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Iberdrola: RPVG draft is ‘unworkable’ 

Credit:  By Matt McAllister, The Journal, www.ogd.com 12 December 2010 ~~

HAMMOND – While Iberdrola Renewables says a proposed law requiring wind turbine companies to compensate property owners who see drops in their land values could force the company to drop plans for a development in Hammond, Town Supervisor Ronald W. Bertram says he supports the ordinance.

“I think that’s one area they’ve definitely made progress,” Mr. Bertram said Wednesday of the “Residential Property Value Guarantee Agreement” (RPVG) proposed by wind committee member, Richard K. Champney, a real estate lawyer with offices in Alexandria Bay and Pulaski. “Personally, I believe it’s vital in protecting the citizens of Hammond.”

Mr. Champney described key points of his proposal at Tuesday’s wind committee meeting, calling for assurances from Iberdrola that if a property owner cannot get the appraised value of his/her home at sale because of the presence of wind turbines, then Iberdrola would be required to make up the difference. The proposal also requires Iberdrola to buy out a property owner who is completely opposed to living near a turbine.

Mr. Bertram said he agreed with Ronald R. Papke, committee tri-chair, who questioned Iberdrola’s objection to such an agreement.

“If there aren’t any negative effects to property values, then they are no worse for wear if this agreement is included,” Mr. Papke said.

“I don’t understand that either,” Mr. Bertram said.

“We feel the draft of the RPVG is unworkable as it stands now,” said Paul N. Copleman, communications manager for Iberdrola. Mr. Copleman said Wednesday that a conference call would be arranged involving he, a reporter, Mark Epstein, senior counsel for Iberdrola, and author of the letter, and Jenny Burke, Iberdrola’s business manager in Hammond.

Though the call never occurred, Mr. Copleman did provide a copy of the letter sent to the Hammond wind committee explaining the firm’s opposition to the proposal.

“We were very surprised and disappointed to receive this document without having the opportunity to discuss with the Committee the fully documented evidence, conducted by independent researchers, which clearly demonstrates that there is no negative impact on property values caused by a wind farm. We understand why this question is of interest to the community, and as we have shown at wind projects throughout the country, we are happy to discuss the matter in a fair and open matter in order to alleviate any concern. We would hope to have that conversation before any action is taken on the RPVG,” Mr. Epstein writes.

“We are also frequently asked why we are opposed to documents like the RPVG if the evidence so clearly demonstrates that there is no negative impact from the construction of a wind farm on property values. The answer is the tremendous administrative burden these plans impose on the Company, as well as the intrusion into landowners’ basic rights concerning the sale of their properties,” the letter continues.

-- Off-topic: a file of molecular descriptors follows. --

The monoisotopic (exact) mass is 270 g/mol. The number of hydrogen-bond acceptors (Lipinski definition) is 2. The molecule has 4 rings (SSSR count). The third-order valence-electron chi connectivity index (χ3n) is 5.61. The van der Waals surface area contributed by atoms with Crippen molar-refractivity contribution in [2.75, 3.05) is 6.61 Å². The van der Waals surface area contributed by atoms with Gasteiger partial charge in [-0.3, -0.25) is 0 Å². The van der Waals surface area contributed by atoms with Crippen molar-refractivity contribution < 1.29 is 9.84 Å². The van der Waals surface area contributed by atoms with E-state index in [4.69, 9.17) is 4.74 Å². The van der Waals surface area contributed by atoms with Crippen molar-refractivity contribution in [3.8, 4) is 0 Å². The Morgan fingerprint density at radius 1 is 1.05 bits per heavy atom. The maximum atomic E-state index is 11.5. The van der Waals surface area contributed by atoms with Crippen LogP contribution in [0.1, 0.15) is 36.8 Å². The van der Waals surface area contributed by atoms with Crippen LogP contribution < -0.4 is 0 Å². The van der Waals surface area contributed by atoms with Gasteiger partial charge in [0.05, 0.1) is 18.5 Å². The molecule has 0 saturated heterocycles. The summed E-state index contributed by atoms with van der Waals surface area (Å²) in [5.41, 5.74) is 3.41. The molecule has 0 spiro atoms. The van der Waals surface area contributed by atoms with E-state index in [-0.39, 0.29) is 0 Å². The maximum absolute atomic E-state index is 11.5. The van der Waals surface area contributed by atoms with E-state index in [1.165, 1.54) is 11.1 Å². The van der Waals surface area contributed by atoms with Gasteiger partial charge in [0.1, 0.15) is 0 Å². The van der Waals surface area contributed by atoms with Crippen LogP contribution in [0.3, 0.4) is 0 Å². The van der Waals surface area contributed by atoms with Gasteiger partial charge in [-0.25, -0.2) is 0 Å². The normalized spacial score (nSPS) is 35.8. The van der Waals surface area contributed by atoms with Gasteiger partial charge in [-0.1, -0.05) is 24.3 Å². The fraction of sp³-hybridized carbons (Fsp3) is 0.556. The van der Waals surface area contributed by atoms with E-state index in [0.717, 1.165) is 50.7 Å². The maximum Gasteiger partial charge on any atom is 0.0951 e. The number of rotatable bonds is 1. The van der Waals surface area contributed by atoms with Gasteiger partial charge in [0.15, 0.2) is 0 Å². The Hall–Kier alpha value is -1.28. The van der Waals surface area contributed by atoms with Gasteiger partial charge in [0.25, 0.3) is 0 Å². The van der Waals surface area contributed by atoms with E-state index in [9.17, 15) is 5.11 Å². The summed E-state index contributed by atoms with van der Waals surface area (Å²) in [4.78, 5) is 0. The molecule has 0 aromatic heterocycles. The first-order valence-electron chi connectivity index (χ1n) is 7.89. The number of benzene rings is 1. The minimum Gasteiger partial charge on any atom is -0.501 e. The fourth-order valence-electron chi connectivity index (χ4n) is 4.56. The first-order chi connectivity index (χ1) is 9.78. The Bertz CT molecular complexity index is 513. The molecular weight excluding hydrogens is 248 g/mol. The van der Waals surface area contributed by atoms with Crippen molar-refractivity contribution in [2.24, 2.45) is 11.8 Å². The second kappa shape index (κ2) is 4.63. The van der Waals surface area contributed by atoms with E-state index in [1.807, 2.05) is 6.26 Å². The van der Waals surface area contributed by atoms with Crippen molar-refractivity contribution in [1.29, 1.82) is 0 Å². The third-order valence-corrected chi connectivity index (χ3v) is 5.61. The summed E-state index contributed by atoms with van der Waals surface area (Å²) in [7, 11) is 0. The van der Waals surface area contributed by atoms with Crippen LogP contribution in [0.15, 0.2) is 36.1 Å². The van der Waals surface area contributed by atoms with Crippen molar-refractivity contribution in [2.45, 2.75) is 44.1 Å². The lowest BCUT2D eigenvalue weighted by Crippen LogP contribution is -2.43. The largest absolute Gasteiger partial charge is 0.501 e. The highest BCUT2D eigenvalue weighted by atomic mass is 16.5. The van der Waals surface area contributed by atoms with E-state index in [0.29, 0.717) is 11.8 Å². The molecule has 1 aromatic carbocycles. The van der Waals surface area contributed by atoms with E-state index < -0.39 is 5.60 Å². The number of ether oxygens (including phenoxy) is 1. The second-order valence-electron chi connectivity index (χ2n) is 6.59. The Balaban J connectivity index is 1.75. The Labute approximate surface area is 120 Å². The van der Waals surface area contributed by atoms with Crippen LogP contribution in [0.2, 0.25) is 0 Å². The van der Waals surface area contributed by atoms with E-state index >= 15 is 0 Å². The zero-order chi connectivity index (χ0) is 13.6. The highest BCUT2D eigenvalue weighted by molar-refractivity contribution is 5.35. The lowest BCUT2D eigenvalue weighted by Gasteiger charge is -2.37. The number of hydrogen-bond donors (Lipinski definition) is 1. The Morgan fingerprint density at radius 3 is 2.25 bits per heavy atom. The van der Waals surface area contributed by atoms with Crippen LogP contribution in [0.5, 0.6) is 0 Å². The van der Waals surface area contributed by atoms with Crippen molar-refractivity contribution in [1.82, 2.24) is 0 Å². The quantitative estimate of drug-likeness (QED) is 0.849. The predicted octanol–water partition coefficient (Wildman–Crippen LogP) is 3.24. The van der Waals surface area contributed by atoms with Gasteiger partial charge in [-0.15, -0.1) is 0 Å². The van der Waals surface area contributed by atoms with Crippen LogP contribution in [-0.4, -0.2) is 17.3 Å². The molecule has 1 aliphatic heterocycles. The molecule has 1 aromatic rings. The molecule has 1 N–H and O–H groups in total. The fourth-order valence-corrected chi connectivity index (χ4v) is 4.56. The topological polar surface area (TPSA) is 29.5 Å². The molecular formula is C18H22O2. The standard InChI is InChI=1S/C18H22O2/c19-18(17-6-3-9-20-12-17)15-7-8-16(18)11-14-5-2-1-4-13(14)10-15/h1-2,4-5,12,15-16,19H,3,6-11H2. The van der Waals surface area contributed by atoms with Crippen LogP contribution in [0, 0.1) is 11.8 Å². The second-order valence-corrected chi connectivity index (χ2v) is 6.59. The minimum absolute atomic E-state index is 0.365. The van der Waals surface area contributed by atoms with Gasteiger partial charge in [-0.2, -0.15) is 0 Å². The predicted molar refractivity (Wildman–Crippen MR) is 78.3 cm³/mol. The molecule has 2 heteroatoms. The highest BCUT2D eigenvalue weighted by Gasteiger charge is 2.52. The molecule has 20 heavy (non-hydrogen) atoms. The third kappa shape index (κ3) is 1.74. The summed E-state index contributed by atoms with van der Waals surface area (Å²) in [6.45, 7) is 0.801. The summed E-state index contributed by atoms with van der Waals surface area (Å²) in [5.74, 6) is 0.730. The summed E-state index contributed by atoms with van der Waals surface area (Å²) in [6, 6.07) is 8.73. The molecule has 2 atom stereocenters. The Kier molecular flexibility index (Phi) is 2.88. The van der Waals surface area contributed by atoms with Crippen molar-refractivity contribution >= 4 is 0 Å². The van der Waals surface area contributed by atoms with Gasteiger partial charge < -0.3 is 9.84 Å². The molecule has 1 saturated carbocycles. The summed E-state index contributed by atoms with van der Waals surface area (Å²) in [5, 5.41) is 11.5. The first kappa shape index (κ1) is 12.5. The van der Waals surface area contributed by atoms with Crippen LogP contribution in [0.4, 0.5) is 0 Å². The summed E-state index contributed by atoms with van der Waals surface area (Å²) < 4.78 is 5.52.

“I would have to consider who this Mr. Epstein is,” Mr. Bertram said of the letter. “Is he a spokesman? I don’t know their hierarchy, but I’m not ready to give up the safety of non-participants just so the company will come in here.

“I refuse to be threatened,” Mr. Bertram said.

The letter argues the ordinance is excessive and unacceptable and “would eliminate any possibility of development in Hammond not only of wind farms, but also of any other commercial development.”

“While there are many terms that we consider objectionable, in particular, the idea that a landowner could force the Company to purchase their property renders the economics of development in Hammond completely unpredictable and unworkable,” the letter says.

Wind committee action will be addressed Monday at 7:15 p.m., according to Mr. Bertram, as the town board meets in the town offices.

“My intention is that the town board takes this up in the end of January,” he said, adding that he “fully expects recommendations from the wind committee before then.”

“My goal still stands,” he says of his deadline for the committee to make suggestions for improving the under-moratorium wind law. “If those suggestions are delivered in parts and pieces, we can live with that.”

“We’re going to see some results soon, or the town board takes over,” he said.

Source:  By Matt McAllister, The Journal, www.ogd.com 12 December 2010

This article is the work of the source indicated. Any opinions expressed in it are not necessarily those of National Wind Watch.

The copyright of this article resides with the author or publisher indicated. As part of its noncommercial educational effort to present the environmental, social, scientific, and economic issues of large-scale wind power development to a global audience seeking such information, National Wind Watch endeavors to observe “fair use” as provided for in section 107 of U.S. Copyright Law and similar “fair dealing” provisions of the copyright laws of other nations. Send requests to excerpt, general inquiries, and comments via e-mail.

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